5. Treasure hunt

Nothing beats a good-ol-fashioned treasure hunt to give the little ones an adventure away from screen time. Simply write some clues on scraps of paper, number them, and leave the first one in an obvious location. Leave the rest of the clues all over the house – from the bathroom to the bedroom to the garden, get creative. Keep junior moving all around the house to find the prize at the end, but don’t forget to leave some random prizes at various points throughout to encourage them.

Fun beyond the screen

Games don’t always have to come from a little screen in your child’s palms. The phone is a great source of entertainment, but it’s necessary to manage how your little one is using it. Excessive screen time can have negative consequences for your child’s eye health. Using your imagination and some everyday household items can go a long way in entertaining your child and keeping their eyes healthy. If you need some help to keep your child busy away from the screen, check out the plano shop for a bunch of different activities your children can enjoy outdoors.

Where has the time gone? Your baby is reaching his or her half-year mark, and life has been nothing but a jarring blur. Well, you’re up for more. 

Starting from now, your baby may start crawling anytime and making a go for it! Once your baby is in motion, expect him or her to explore anything and everything within his or her reach. If you haven’t done a full baby safety check around your home, now would be a good time to do so. 

We’ve collated a set of reminders for you – from sleep safety tips to house safety tips to bathing safety tips – we got you covered:

When your baby is fast asleep:

1. No Mobiles 

Not your mobile phones, but rather the hanging toys that hang above your baby’s crib. Remove these mobiles from your baby’s crib when he or she is able to reach for it to avoid strangulation. 

2. Get rid of wires or cords

Another way to avoid strangulation or to prevent your baby from getting caught in knots, ensure that wires or cords are out of reach from your baby’s crib. It would also be good measure to tie up all curtain cords and out of reach from your baby.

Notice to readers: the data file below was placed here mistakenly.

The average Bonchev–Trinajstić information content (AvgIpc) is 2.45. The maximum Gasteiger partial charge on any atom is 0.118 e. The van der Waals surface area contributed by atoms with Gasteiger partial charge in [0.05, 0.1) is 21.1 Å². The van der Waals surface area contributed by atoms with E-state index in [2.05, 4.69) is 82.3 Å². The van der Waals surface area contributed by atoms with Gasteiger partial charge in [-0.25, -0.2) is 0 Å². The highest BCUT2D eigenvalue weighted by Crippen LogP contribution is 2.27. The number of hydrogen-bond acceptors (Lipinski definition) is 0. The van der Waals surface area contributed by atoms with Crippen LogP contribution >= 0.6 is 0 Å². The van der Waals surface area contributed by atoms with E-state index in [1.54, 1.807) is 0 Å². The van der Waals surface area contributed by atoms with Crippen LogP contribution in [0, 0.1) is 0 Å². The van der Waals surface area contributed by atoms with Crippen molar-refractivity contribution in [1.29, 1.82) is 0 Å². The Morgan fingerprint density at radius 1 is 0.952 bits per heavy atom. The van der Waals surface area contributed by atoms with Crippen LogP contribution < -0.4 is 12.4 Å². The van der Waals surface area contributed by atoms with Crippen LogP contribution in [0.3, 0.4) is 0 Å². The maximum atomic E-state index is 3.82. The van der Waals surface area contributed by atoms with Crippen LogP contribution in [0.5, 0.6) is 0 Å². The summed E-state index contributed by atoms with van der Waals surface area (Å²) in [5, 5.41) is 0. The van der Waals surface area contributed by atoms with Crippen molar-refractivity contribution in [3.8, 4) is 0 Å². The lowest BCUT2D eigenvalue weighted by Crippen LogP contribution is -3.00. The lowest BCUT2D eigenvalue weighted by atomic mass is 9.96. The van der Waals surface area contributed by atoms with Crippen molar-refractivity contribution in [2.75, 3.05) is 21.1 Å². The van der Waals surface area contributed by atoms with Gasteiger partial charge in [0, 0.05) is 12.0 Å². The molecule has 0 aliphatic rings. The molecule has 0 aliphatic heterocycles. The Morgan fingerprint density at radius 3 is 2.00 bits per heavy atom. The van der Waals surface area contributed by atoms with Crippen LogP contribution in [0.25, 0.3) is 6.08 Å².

3. Bedding

The bed is probably where your baby spends most of his/her time in dreamland. However, as much as you want to create the most comfortable environment for your little bundles, pillows, quilts, comforters, stuffed toys, sheepskins, and other soft surfaces should not be in your baby’s crib as this can potentially lead to Sudden Infant Death Syndrome (SIDS) according to American Academy of Pediatrics.

4. Just the right temperature

Just like how you probably don’t like to sleep in a room that’s too cold or too warm, your baby probably has the same preferences too. The ideal room temperature for your sleeping baby should be kept between 20–22.2°C (68–72°F). As a general rule of thumb, keep the temperature comfortable for a lightly-clothed adult. If it’s too cold for you, it is too cold for your baby. 

5. Sleeping position 

Babies spend most of their time sleeping, and unlike us, they cannot control their sleeping positions. As suggested by the American Academy of Pediatrics’ recommendations for infant sleep safety, an infant should sleep on his or her back for all sleep times and on a firm surface. This is to reduce the risk of SIDS as your baby could roll over and sleep on his/her stomach if he/she sleeps on her side. By rolling over onto his/her stomach, this could hinder your baby’s breath and cause SIDS. Also, as much as you love cuddling with your newborn, it is highly recommended not to share beds with your baby as this can also cause SIDS by strangulation and suffocation